The event was somewhat overshadowed by a man swimming up to me afterwards and telling me in no uncertain terms was I to touch the sharks, even though my tour guides had given the go-ahead and many other people do it. He asked me “would you want a stranger to come up and touch you?”, to which I replied “depends who the stranger is”. This was the same man who was dangling a fish over the side of his boat in order to unnaturally attract sharks and rays to visit en masse to a place they would otherwise avoid. Such a level of hypo-criticism had me spluttering, and only partially from the water which had snuck down into my snorkel during my dealings with the shark.
After 6 days on Ambergris, we were more than ready to move on to our lodgings in Caye Caulker. We paid a small fee to take the Belize Ocean Ferry across to Caulker, and were there within 45 minutes. Upon arrival, we trudged along the beachfront in the blistering heat to our lodgings at the other end of town, which sounds like a long way but when town is all of 900 metres in length, it really wasn’t so bad. Upon arrival at Sea n Sun Guest House, we looked around and liked what we saw. But after a confused conversation with one of the managers, it seemed that we wouldn’t get to enjoy it – they had ignored our booking and given it away to someone else. Feeling (understandably) quite bad about the situation, they phoned around and managed to find another place for us to say, but warned us that it wasn’t as nice and actually cost more somehow. They called a cab (golf cart), gave us cash to pay for the new hotel, and that was the end of Sea n Sun.
Our new lodgings were called Tropical Paradise Hotel and Restaurant, however as warned they were far from paradise. The restaurant was permanently closed, the lobby had seen better days, and our room was in a little fenced off compound alongside a dirty road. What was worse, we didn’t get any wifi reception in our room, a mighty inconvenience when two people are reliant on an internet connection to make a living while travelling.
Putting the injustice of Tropical Paradise Hotel behind us, we set about exploring the island. It didn’t take long, with the main street of town being around 600 metres long. The general vibe of the place was one of rambunctious chaos, with the overabundance of golf carts on Ambergris being replaced by an overabundance of noisy, stoned, slightly violent Creoles. Creoles are a curious mix of former African slaves, native Central Americans, and Spanish, and the result is a bunch of crazy rastas who are completely unpredictable. Some were hilarious, biking down the road with tea cosies on their heads, bob marley blaring from little boom boxes on their bike, selling marijuana and hash cookies at the top of their lungs. Others seemed to be strutting around trying to pick fights with anyone who met their eye, either from being utterly bored on this tiny island or just downright malevolence.
So, after gauging the vibe of the place, we concluded that the island’s motto of “go slow” (pasted liberally on signs and walls and shouted at you by angry Rastafarians if you happen to walk faster than a sluggish shuffle) was free for interpretation, and most people interpreted it as actually meaning “race around, get into fights, and swindle as many tourists as you can!”. That being said, Caye Caulker was a whole lot more chilled out than San Pedro, and the food, while still atrocious and horribly overpriced, wasn’t nearly as bad.
Highlights of Caye Caulker included:
- Checking out the impressive views across the water by day and at sunset
- Hanging out at The Split, an area of crystal clear water and lively bars at a part of the island where the land got split in two by a series of hurricanes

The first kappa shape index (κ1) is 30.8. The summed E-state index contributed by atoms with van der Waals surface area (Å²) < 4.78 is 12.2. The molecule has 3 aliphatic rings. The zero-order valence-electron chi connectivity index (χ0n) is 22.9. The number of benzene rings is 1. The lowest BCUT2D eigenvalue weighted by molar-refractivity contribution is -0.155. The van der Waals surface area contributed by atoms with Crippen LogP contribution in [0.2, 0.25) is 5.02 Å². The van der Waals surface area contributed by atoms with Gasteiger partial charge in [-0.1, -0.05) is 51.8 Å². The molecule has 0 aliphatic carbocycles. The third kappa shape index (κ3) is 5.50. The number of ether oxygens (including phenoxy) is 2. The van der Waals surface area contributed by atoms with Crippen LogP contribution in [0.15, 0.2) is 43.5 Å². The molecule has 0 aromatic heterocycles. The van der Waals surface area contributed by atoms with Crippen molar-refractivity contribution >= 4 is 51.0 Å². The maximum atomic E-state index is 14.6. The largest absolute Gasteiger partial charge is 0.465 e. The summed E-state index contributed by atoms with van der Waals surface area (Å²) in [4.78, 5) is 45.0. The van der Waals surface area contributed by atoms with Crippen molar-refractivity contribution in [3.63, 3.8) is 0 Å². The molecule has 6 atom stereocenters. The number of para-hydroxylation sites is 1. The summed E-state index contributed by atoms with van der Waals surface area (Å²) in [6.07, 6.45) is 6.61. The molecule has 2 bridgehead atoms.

- Kayaking from our second lodgings at Pause Hostel up to near the uninhabited end of the island, where mangroves and pelicans abound (photos taken from my GoPro, which appears to have had water on the lens at the time)
- Talking shit (and essentially eating it) with some of the wacky food vendors, or fine-dining at Habaneros restaurant
- Standing on the end of the dock at Pause Hostel and checking out all the interesting wildlife passing by, including tiny seahorses, sand rays, giant eagle rays (one eagle ray would, without fail, glide past the end of the dock every day at sunset, almost as if he was doing the rounds of his kingdom), crazy fish, and crabs.
- Kayaking to an area alongside the island known for large schools of oversized Tarpon fish (once again another Belizean concept of ecotourism, whereby they feed them in order to keep them coming back)
After 4 days in Caye Caulker, we felt that we’d seen it all and were ready to move on.
San Ignacio, Belize
Once again hitching a ride with Ocean Ferry Belize for a very reasonable $10 US pp, we made haste for the Belizean mainland. We had teamed up with Matt and Andrew, our two new American pals who we had met at Pause Hostel and who happened to also be travelling to San Ignacio. 45 scenic minutes later and we stepped ashore in Belize City, grabbed some overpriced fish and chips by the harbour, then made haste for the bus station. Matt and Andrew convinced us to walk to the bus station, and by the time we arrived we were thoroughly drenched in sweat and the solidified fumes of Belize City. While Belize is an English speaking country, it is by no means a developed one, and the city here was in far worse shape than anything we’d seen in Mexico.
We arrived at the bus station and had a good laugh at the buses lined up outside. Having left Mexico, we had now moved into the realm of “chicken buses”, essentially just yellow American schoolbuses which, at the end of their student-bearing life, are then pressed into service carrying paying members of the public. As we were to see later on in Antigua, Guatemala, people in Central America take a certain amount of pride in making their bus as outrageously flamboyant as possible, with crazy paintjobs and all sorts of flashing lights, however these ones were just plain old schoolbuses.
After searching around for a ticket office at the bus station, we eventually worked out that you just pay some random guy on the bus once you’re halfway to your destination. We waited around for a bit then managed to jump onto an express bus heading for San Ignacio, luckily having most of the back to ourselves. Aside from a pleasant sunset over the curious-looking limestone hills in the distance, we had a noisy yet uneventful few hours until we reached our location. Jumping off with thanks to our trusty school bus driver, we headed to Bella’s Backpackers Hostel and checked in with Matt and Andrew.